Monday, November 25, 2019

Two Good Russia Hoax Reads, And ...

Here are the two good Russia Hoax reads:

1. The Pitfalls of a Pit Bull Russophobe

This is by Ray McGovern. McGovern was chief of the CIA’s Soviet Foreign Policy Branch during the 1970s. His target here is Fiona Hill:

Like so many other glib “Russia experts” with access to Establishment media, Fiona Hill, who testified Thursday in the impeachment probe, seems three decades out of date.

but also the entire Russia Hoax narrative, especially the Russia-meddled-ICA that Brennan and Clapper put out to validate the coup attempt against Trump:

As for the “Intelligence Community Assessment,” the banner headline atop The New York Times on Jan. 7, 2017 set the tone for the next couple of years: “Putin Led Scheme to Aid Trump, Report Says.” During my career as a CIA analyst, as deputy national intelligence officer chairing National Intelligence Estimates (NIEs), and working on the Intelligence Production Review Board, I had not seen so shabby a piece of faux analysis as the ICA. The writers themselves seemed to be holding their noses.  They saw fit to embed in the ICA itself this derriere-covering note: “High confidence in a judgment does not imply that the assessment is a fact or a certainty; such judgments might be wrong.”  
Not a Problem 
With the help of the Establishment media, Clapper and CIA Director John Brennan,  were able to pretend that the ICA had been approved by “all 17 intelligence agencies” (as first claimed by Clinton, with Rep. Jim Himes, D-CT, repeating that canard Thursday, alas “without objection).”  Himes, too should do his homework.  The bogus “all 17 intelligence agencies” claim lasted only a few months before Clapper decided to fess up. With striking naiveté, Clapper asserted that ICA preparers were “handpicked analysts” from only the FBI, CIA and NSA. The criteria Clapper et al. used are not hard to divine. In government as in industry, when you can handpick the analysts, you can handpick the conclusions.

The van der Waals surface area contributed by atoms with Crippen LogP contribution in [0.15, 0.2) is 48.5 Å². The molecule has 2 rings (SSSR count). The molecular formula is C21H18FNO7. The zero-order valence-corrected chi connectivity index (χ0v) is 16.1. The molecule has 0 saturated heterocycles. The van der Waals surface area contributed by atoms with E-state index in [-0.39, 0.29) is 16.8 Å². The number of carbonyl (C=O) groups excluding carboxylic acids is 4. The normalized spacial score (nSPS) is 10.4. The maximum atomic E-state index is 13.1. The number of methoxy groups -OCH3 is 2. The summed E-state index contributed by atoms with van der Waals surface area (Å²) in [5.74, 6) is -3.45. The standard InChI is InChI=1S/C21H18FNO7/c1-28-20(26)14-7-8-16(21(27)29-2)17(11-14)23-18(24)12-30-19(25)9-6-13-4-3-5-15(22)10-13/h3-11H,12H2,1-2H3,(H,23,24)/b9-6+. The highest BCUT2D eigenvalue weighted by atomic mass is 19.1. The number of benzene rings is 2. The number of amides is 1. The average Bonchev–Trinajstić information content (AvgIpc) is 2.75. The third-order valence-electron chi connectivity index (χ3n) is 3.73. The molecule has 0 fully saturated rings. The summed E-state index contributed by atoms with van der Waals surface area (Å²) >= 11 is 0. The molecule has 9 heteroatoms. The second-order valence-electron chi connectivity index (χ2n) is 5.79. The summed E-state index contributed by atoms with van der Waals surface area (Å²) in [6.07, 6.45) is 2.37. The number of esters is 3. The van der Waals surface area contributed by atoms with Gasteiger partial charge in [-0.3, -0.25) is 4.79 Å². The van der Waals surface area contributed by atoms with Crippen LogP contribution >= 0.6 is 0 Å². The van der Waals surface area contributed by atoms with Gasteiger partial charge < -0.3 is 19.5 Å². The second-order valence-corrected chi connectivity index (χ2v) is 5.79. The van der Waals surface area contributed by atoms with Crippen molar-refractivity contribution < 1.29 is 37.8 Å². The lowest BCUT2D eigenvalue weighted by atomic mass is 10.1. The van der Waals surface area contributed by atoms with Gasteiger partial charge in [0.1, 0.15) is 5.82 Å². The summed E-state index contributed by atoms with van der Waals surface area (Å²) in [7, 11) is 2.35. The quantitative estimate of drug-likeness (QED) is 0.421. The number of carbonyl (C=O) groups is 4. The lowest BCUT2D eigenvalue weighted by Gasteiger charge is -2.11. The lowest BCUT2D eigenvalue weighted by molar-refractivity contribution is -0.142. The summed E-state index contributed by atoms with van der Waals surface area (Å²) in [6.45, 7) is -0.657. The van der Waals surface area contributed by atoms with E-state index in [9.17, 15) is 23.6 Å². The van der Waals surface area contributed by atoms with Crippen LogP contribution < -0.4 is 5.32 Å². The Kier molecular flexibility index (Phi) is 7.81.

Maybe a Problem After All 
“According to several current and former intelligence officers who must remain anonymous because of the sensitivity of the issue,” as the Times says when it prints made-up stuff, there were only two “handpicked analysts.”  Clapper picked Brennan; and Brennan picked Clapper.  That would help explain the grossly subpar quality of the ICA. 
If U.S. Attorney John Durham is allowed to do his job probing the origins of Russiagate, and succeeds in getting access to the “handpicked analysts” — whether there were just two, or more — Hill’s faith in “our intelligence agencies,” may well be dented if not altogether shattered.

2. FBI Lawyer Referred for Criminal Prosecution by Horowitz Was Primary FBI Attorney on Trump-Russia Case

h/t on this one to Mike Sylvester. My feed on Jeff Carlson's blog seems slow to refresh. This showed up in my feed reader eventually, but not before Mike pointed it out.

This blog is all about Kevin Clinesmith. There's not a lot here that we haven't already heard, but it puts a lot of information at your fingertips in a readable way. Recommended. After reading it you'll have no doubts about why Clinesmith's situation--targeted by John Durham in a criminal investigation--could be a game breaker.

3. The Carlson blog on Clinesmith leads me to sundance's latest piece, in which he suggests that the "altered email" that Clinesmith used to bolster a woefully weak Carter Page FISA application was, in fact, an email from Page himself (complaining about death threat occasioned by leaks about him). I don't see how this could be true based on the information that we have at this point. According to the NYT, Clinesmith: